• The Innocent jacket

    The Innocent

    by Harlan Coben

    Published 2006

    About this book

    More by this author

    A twisting, turning, emotionally charged story, and a compelling tale of the choices we make and the repercussions that never leave us.

  • The Rule of Four jacket

    The Rule of Four

    by Ian Caldwell, Dustin Thomason

    Published 2005

    About this book

    More by this author

    An ivy league murder, a mysterious coded manuscript and the secrets of a Renaissance prince collide memorably in this debut novel, that weaves together suspense and scholarship, high art and unimaginable treachery.

Non-members are limited to two results. Become a member
Search read-alikes again
How we choose readalikes
Membership Advantages
  • Reviews
  • "Beyond the Book" articles
  • Free books to read and review (US only)
  • Find books by time period, setting & theme
  • Read-alike suggestions by book and author
  • Book club discussions
  • and much more!
  • Just $45 for 12 months or $15 for 3 months.
  • More about membership!

Join BookBrowse

and discover exceptional books
for just $3.75 per month.

Find out more


Top Picks

  • Book Jacket: The Facemaker
    The Facemaker
    by Lindsey Fitzharris
    The summer of 1914 saw the beginning of World War I, the bloody conflict known as the 'war to end ...
  • Book Jacket: How to Read Now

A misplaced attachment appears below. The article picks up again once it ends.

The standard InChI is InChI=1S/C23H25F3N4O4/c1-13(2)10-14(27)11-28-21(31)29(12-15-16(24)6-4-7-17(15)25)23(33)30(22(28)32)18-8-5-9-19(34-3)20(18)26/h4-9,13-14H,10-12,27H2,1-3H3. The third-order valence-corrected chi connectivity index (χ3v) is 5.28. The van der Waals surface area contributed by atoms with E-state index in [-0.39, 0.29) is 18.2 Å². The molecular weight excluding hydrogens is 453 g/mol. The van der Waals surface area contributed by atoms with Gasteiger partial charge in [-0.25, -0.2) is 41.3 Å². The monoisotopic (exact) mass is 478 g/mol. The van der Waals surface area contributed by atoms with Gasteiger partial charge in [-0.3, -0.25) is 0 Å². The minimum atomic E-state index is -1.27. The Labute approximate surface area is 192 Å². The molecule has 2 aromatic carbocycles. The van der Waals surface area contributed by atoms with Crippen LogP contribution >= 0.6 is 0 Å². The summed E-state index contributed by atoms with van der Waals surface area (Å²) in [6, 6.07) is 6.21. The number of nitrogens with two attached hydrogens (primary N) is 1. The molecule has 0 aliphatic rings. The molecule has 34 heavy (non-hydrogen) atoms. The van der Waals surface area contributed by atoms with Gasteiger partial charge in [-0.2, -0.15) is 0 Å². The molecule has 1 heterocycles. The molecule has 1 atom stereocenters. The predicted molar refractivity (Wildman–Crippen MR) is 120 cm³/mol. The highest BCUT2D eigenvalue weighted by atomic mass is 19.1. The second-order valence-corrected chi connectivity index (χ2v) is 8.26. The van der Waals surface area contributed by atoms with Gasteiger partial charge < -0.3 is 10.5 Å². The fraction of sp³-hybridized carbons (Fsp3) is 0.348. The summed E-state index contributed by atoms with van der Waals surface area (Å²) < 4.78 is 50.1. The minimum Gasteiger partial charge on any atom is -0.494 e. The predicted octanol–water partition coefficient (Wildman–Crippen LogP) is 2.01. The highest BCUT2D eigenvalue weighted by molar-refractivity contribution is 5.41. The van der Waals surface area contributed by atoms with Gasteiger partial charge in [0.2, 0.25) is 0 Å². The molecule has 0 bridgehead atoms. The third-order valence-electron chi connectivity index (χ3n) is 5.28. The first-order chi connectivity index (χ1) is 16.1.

How to Read Now
    by Elaine Castillo
    Toni Morrison once wrote, 'My project rises from delight, not disappointment.' This remark appeared ...
  • Book Jacket: Tomorrow, and Tomorrow, and Tomorrow
    Tomorrow, and Tomorrow, and Tomorrow
    by Gabrielle Zevin
    It's been more than 20 years since Michael Chabon's The Amazing Adventures of Kavalier & Klay won ...
  • Book Jacket: Cult Classic
    Cult Classic
    by Sloane Crosley
    At a trendy Chinese restaurant in downtown Manhattan, Lola, the protagonist of Sloane Crosley's ...

Members Recommend

  • Book Jacket

    Some of It Was Real
    by Nan Fischer

    A psychic on the verge of stardom and a cynical journalist are brought together by secrets that threaten to tear them apart.

  • Book Jacket

    Dirt Creek
    by Hayley Scrivenor

    "A heart-wrenching mystery, Scrivenor's remarkable sense of place brings Dirt Creek to life. A stellar debut."
    —Jane Harper,

Who Said...

Talent hits a target no one else can hit; Genius hits a target no one else can see.

Click Here to find out who said this, as well as discovering other famous literary quotes!

Wordplay

Solve this clue:

N I, ands, O B

and be entered to win..

Books that     
entertain,
     engage

 & enlighten

Visitors can view some of BookBrowse for free. Full access is for members only.

Join Today!

Your guide toexceptional          books

BookBrowse seeks out and recommends the best in contemporary fiction and nonfiction—books that not only engage and entertain but also deepen our understanding of ourselves and the world around us.